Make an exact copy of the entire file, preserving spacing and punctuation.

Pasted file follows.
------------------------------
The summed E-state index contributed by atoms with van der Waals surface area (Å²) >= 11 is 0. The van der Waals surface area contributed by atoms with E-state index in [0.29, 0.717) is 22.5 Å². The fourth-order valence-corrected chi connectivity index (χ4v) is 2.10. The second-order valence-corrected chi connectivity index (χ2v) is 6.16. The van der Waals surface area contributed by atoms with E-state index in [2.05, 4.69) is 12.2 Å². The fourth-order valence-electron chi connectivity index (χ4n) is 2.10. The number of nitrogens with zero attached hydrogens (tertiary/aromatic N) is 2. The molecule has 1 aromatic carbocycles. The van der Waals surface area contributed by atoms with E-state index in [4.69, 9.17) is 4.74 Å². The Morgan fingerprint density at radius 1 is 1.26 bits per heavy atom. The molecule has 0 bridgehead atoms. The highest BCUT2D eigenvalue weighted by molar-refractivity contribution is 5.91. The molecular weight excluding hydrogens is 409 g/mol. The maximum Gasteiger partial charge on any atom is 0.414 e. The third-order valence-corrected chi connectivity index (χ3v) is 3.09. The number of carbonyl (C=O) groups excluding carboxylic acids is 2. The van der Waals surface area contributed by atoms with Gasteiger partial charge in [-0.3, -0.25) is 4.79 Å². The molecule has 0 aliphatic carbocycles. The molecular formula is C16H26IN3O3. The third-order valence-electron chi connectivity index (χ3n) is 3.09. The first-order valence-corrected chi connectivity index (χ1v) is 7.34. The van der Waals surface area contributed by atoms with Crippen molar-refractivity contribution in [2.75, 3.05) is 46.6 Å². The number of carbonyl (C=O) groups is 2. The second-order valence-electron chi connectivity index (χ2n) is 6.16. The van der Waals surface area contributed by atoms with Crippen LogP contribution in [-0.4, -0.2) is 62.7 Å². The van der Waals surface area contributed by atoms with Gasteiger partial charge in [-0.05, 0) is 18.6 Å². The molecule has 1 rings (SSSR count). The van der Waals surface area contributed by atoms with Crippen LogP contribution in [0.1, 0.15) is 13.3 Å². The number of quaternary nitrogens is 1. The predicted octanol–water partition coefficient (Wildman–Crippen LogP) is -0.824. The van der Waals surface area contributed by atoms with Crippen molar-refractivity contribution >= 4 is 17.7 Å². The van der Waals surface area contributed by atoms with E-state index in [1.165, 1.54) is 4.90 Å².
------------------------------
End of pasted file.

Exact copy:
The summed E-state index contributed by atoms with van der Waals surface area (Å²) >= 11 is 0. The van der Waals surface area contributed by atoms with E-state index in [0.29, 0.717) is 22.5 Å². The fourth-order valence-corrected chi connectivity index (χ4v) is 2.10. The second-order valence-corrected chi connectivity index (χ2v) is 6.16. The van der Waals surface area contributed by atoms with E-state index in [2.05, 4.69) is 12.2 Å². The fourth-order valence-electron chi connectivity index (χ4n) is 2.10. The number of nitrogens with zero attached hydrogens (tertiary/aromatic N) is 2. The molecule has 1 aromatic carbocycles. The van der Waals surface area contributed by atoms with E-state index in [4.69, 9.17) is 4.74 Å². The Morgan fingerprint density at radius 1 is 1.26 bits per heavy atom. The molecule has 0 bridgehead atoms. The highest BCUT2D eigenvalue weighted by molar-refractivity contribution is 5.91. The molecular weight excluding hydrogens is 409 g/mol. The maximum Gasteiger partial charge on any atom is 0.414 e. The third-order valence-corrected chi connectivity index (χ3v) is 3.09. The number of carbonyl (C=O) groups excluding carboxylic acids is 2. The van der Waals surface area contributed by atoms with Gasteiger partial charge in [-0.3, -0.25) is 4.79 Å². The molecule has 0 aliphatic carbocycles. The molecular formula is C16H26IN3O3. The third-order valence-electron chi connectivity index (χ3n) is 3.09. The first-order valence-corrected chi connectivity index (χ1v) is 7.34. The van der Waals surface area contributed by atoms with Crippen molar-refractivity contribution in [2.75, 3.05) is 46.6 Å². The number of carbonyl (C=O) groups is 2. The second-order valence-electron chi connectivity index (χ2n) is 6.16. The van der Waals surface area contributed by atoms with Crippen LogP contribution in [-0.4, -0.2) is 62.7 Å². The van der Waals surface area contributed by atoms with Gasteiger partial charge in [-0.05, 0) is 18.6 Å². The molecule has 1 rings (SSSR count). The van der Waals surface area contributed by atoms with Crippen LogP contribution in [0.1, 0.15) is 13.3 Å². The number of quaternary nitrogens is 1. The predicted octanol–water partition coefficient (Wildman–Crippen LogP) is -0.824. The van der Waals surface area contributed by atoms with Crippen molar-refractivity contribution >= 4 is 17.7 Å². The van der Waals surface area contributed by atoms with E-state index in [1.165, 1.54) is 4.90 Å².